Types of Sampling
  • Grab
  • Short term
  • Long term
  • Continuous
bulk sampling
Bulk Sampling
  • Taken and analysed for identification purposes.
  • Not possible to relate the results to the airborne concentrations.
  • Can be use to show spread of contamination.
particle size
Particle Size

Source: Adrian Hirst

particle size13
Particle size
  • Total inhalable dust is the fraction of airborne material which enters the nose and mouth during breathing and is therefore liable to deposition anywhere in the respiratory tract. The particle sizes of total inhalable dust are up to 100 microns.
  • Respirable dust is that fraction that penetrates to the deep lung where gas exchange takes place. The particle sizes of respirable dust are up to 10 microns.
elements of a sampling system
Elements of a Sampling System

Sampling train

  • Pump
  • Filter
  • Sampling Head / Size Separator.

Source: SKC

sampling head size seperator
Sampling Head / Size Seperator

IOM Head

Total Inhalable Dust


Respirable Dust

Source: SKC

calculation of exposure
Calculation of Exposure

Concentration (mg/m3) = Weight gain (mg) .

Flow rate (litre/min) x Time (min)


= Weight gain (mg)

Flow rate (litre/min) x Time (min) x 1000

flow rate
Flow rate

Source: Adrian Hirst

flow rate20
Flow rate

Source: Adrian Hirst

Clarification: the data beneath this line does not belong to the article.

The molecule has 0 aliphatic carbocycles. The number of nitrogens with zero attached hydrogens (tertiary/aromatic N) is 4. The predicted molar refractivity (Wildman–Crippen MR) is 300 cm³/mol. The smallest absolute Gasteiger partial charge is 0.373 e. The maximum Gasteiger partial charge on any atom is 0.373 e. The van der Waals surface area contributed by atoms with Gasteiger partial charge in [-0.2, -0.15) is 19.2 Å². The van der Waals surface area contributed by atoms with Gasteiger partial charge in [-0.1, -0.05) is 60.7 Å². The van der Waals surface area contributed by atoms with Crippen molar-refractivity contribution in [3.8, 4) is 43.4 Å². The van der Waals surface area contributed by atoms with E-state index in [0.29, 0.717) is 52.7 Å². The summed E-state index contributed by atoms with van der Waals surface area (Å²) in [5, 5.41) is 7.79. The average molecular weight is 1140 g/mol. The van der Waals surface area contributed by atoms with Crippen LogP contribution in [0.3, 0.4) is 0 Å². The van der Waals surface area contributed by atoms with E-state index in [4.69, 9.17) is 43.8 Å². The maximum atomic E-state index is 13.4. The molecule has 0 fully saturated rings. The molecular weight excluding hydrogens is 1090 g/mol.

calculation of exposure21
Calculation of Exposure

Concentration (mg/m3) = Weight gain (mg) .

Flow rate (litre/min) x Time (min) x 1000

calculation of personal exposure
Calculation of Personal Exposure

Time of sample: 09:12 to 15:45

Flow Rate of Pump = 2.0 litres per minute

Weight of Filter before exposure: 25.82 mg

Weight of Filter after exposure: 27.21 mg

What is the Personal Exposure?

calculation of personal exposure23
Calculation of Personal Exposure

Time of sample: 09:12 to 15:45 = 5 hours and 33 minutes = 333mins

Sample Volume = Flow Rate of Pump x Time

Sample Volume = 2.0 lpm x 333 mins

Sample Volume = 666 litres

Sample Volume = 0.666 m3

Mass of material on filter = 27.21 – 25.82 mg

Mass of material on filter = 1.39 mg

Personal Exposure = 1.39 mg / 0.666 m3

Personal Exposure = 2.09 mg/m3

sampling for gases and vapours
Sampling for Gases and Vapours
  • Active Sampling - i.e. by means of a mechanic/sampling pump method.
    • Sorbent Tubes
  • Passive Sampling
sorbent tubes
Sorbent Tubes

Source: Adrian Hirst

passive samplers
Passive Samplers

Source: 3M

Source: SKC

equipment used for taking grab sample
Equipment used for Taking Grab Sample